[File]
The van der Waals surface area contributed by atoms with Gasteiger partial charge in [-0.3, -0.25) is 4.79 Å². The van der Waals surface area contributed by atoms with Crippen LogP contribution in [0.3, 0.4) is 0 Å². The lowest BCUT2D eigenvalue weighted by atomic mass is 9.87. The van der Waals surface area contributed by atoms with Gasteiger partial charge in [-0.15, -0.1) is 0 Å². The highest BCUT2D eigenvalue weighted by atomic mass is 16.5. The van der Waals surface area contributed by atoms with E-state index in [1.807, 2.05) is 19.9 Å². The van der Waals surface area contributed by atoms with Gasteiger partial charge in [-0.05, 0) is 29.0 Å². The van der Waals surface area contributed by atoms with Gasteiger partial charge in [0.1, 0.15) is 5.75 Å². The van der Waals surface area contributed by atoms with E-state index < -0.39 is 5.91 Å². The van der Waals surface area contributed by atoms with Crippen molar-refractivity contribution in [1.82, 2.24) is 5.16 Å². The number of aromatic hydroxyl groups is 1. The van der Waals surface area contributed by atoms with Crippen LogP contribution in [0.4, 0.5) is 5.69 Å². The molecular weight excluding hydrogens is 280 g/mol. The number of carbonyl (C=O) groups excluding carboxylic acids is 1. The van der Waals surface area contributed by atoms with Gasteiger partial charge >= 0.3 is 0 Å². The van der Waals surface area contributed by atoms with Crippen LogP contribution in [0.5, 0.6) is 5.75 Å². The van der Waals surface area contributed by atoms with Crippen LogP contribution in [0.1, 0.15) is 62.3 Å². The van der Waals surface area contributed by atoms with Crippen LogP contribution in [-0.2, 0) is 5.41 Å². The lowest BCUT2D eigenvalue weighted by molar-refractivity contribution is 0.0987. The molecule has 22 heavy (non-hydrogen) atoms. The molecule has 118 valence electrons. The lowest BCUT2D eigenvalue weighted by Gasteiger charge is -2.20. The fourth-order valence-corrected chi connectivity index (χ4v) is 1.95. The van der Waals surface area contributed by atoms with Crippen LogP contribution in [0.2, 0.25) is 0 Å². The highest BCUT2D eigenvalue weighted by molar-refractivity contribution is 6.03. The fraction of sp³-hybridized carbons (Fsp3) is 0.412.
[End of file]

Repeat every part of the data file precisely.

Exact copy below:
The van der Waals surface area contributed by atoms with Gasteiger partial charge in [-0.3, -0.25) is 4.79 Å². The van der Waals surface area contributed by atoms with Crippen LogP contribution in [0.3, 0.4) is 0 Å². The lowest BCUT2D eigenvalue weighted by atomic mass is 9.87. The van der Waals surface area contributed by atoms with Gasteiger partial charge in [-0.15, -0.1) is 0 Å². The highest BCUT2D eigenvalue weighted by atomic mass is 16.5. The van der Waals surface area contributed by atoms with E-state index in [1.807, 2.05) is 19.9 Å². The van der Waals surface area contributed by atoms with Gasteiger partial charge in [-0.05, 0) is 29.0 Å². The van der Waals surface area contributed by atoms with Gasteiger partial charge in [0.1, 0.15) is 5.75 Å². The van der Waals surface area contributed by atoms with E-state index < -0.39 is 5.91 Å². The van der Waals surface area contributed by atoms with Crippen molar-refractivity contribution in [1.82, 2.24) is 5.16 Å². The number of aromatic hydroxyl groups is 1. The van der Waals surface area contributed by atoms with Crippen LogP contribution in [0.4, 0.5) is 5.69 Å². The molecular weight excluding hydrogens is 280 g/mol. The number of carbonyl (C=O) groups excluding carboxylic acids is 1. The van der Waals surface area contributed by atoms with Gasteiger partial charge >= 0.3 is 0 Å². The van der Waals surface area contributed by atoms with Crippen LogP contribution in [0.5, 0.6) is 5.75 Å². The van der Waals surface area contributed by atoms with Crippen LogP contribution in [0.1, 0.15) is 62.3 Å². The van der Waals surface area contributed by atoms with Crippen LogP contribution in [-0.2, 0) is 5.41 Å². The lowest BCUT2D eigenvalue weighted by molar-refractivity contribution is 0.0987. The molecule has 22 heavy (non-hydrogen) atoms. The molecule has 118 valence electrons. The lowest BCUT2D eigenvalue weighted by Gasteiger charge is -2.20. The fourth-order valence-corrected chi connectivity index (χ4v) is 1.95. The van der Waals surface area contributed by atoms with Crippen LogP contribution in [0.2, 0.25) is 0 Å². The highest BCUT2D eigenvalue weighted by molar-refractivity contribution is 6.03. The fraction of sp³-hybridized carbons (Fsp3) is 0.412.